Thursday, January 24, 2013

Deafness, Autism, and Hope

I've never really considered myself disabled. Am I? Yes. To make it simple, I'm deaf in both ears. To make it technical, I have a moderate bi-lateral hearing loss. I've worn hearing aids in both ears since I was 3. But I'm not disabled in the sense most people associate it. After all, I can do anything anyone else can do. In fact, most people don't even notice due to how well I can speak. (I spent a couple years in speech therapy for that and man did it pay off!) I don't consider myself disabled because it doesn't stop me from doing anything. It doesn't hold me back. It used to. But not anymore.

Lately there has been a lot of discussion comparing visible and invisible disabilities. So by those terms, I have a visible one, my son has an invisible one.

Are we different? Not really. We see the world very differently than your average non-disabled person. We are prone to suffer the same prejudices that others harbor.  Heck, I've even been fired from a job because I was deaf. (Hopefully he will never experience that...)

We both have issues with sound and touch. This may sound funny to you, especially when you consider that I'm deaf. However, as with Autism, there are varying degrees and grades of deafness. Some deaf people can hear frequencies that others cannot. (Yes FREQUENCY! Low, high, middle, all levels!) It resembles a spectrum if you need to think of a parallel.

As an added bit to blow your  mind... My alarm clock (which sits on the average bed table) vibrates. I "hear" (aka feel) the vibration long before I actually hear the alarm. Crazy isn't it? I can feel vibrations a little better than your average Joe. Just please don't slam any doors around me. :)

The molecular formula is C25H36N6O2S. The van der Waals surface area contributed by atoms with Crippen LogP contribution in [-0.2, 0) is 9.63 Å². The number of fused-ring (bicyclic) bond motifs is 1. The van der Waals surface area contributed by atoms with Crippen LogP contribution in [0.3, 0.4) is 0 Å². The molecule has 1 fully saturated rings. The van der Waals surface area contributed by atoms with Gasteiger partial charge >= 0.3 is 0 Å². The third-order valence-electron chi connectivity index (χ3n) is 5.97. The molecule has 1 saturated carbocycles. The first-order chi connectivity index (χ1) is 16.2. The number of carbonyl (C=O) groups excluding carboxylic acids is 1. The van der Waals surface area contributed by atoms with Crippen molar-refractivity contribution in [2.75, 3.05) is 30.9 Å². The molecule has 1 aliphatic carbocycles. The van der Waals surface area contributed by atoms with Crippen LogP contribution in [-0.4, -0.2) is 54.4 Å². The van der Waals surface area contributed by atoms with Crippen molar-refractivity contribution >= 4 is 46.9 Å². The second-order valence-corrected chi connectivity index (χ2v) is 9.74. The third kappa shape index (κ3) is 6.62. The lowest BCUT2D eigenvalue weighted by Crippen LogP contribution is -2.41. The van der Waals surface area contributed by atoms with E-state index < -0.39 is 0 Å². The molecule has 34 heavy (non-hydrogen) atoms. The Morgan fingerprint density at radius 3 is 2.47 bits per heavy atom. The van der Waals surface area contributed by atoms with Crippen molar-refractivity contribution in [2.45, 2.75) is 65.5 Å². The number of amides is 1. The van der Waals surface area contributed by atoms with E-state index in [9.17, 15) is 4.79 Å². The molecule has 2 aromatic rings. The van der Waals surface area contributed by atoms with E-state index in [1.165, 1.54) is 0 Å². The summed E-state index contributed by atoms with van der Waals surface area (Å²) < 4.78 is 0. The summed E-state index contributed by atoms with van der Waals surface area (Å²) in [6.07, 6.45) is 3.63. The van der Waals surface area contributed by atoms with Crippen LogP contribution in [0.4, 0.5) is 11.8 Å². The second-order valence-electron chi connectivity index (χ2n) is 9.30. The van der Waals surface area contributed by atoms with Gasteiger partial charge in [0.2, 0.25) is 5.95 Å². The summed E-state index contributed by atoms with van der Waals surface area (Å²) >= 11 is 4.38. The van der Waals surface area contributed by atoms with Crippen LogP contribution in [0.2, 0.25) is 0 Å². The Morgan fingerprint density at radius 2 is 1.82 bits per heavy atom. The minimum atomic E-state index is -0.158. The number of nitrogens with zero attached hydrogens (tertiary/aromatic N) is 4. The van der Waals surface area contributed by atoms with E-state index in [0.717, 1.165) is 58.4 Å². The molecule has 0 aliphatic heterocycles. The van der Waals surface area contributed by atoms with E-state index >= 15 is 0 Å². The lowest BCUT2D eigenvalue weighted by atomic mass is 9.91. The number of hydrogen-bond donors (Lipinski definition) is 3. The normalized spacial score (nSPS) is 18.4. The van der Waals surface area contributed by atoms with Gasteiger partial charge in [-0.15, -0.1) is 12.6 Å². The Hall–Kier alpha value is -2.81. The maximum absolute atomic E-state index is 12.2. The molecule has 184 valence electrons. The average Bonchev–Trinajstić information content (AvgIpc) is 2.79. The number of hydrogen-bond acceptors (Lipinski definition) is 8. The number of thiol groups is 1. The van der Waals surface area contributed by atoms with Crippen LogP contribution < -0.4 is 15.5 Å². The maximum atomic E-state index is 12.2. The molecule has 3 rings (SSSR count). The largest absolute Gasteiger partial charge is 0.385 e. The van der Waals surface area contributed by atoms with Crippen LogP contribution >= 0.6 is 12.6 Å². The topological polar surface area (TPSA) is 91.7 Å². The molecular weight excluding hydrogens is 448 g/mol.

I have my own coping devices, just as he has his. And yes, I can get just as overwhelmed. We both HATE crowds. Really for the same reason. He can't process all the information at once and neither can I. Unlike hearing people, I can't filter the sound I hear through my hearing aids. I can't distinguish one thing from another or even figure out which direction it's coming from. It's simply everything, coming in all at one time, at the same volume, regardless of what it is. It is then up to my brain to actually figure out the who, where, and what and make sense of this jumble that is flying into my ears. Sound familiar?

I can't hear the upper frequency. Women's voices are often lost to me, especially if she has a soft or higher pitched voice. It's the same frequency that can send my son flying to the floor crying out in despair. Naturally, it took a long time for me to make that connection. Hard to figure out what you can't hear, right?

My ability to hear definitely affects my day to day life as much as Autism affects his. We both have to cope with a world that doesn't care to accommodate for us. I miss A LOT trying to hear and understand what people are saying. Some people speak way to quietly. Some are on the wrong frequency. I can't understand heavy accents. God help me if someone is talking to me over the phone. I have to actually sit and attempt to process the information really fast and retain it so that maybe, just maybe I will remember it later all by the time they finish speaking. It's the same for my son, but for a different reason.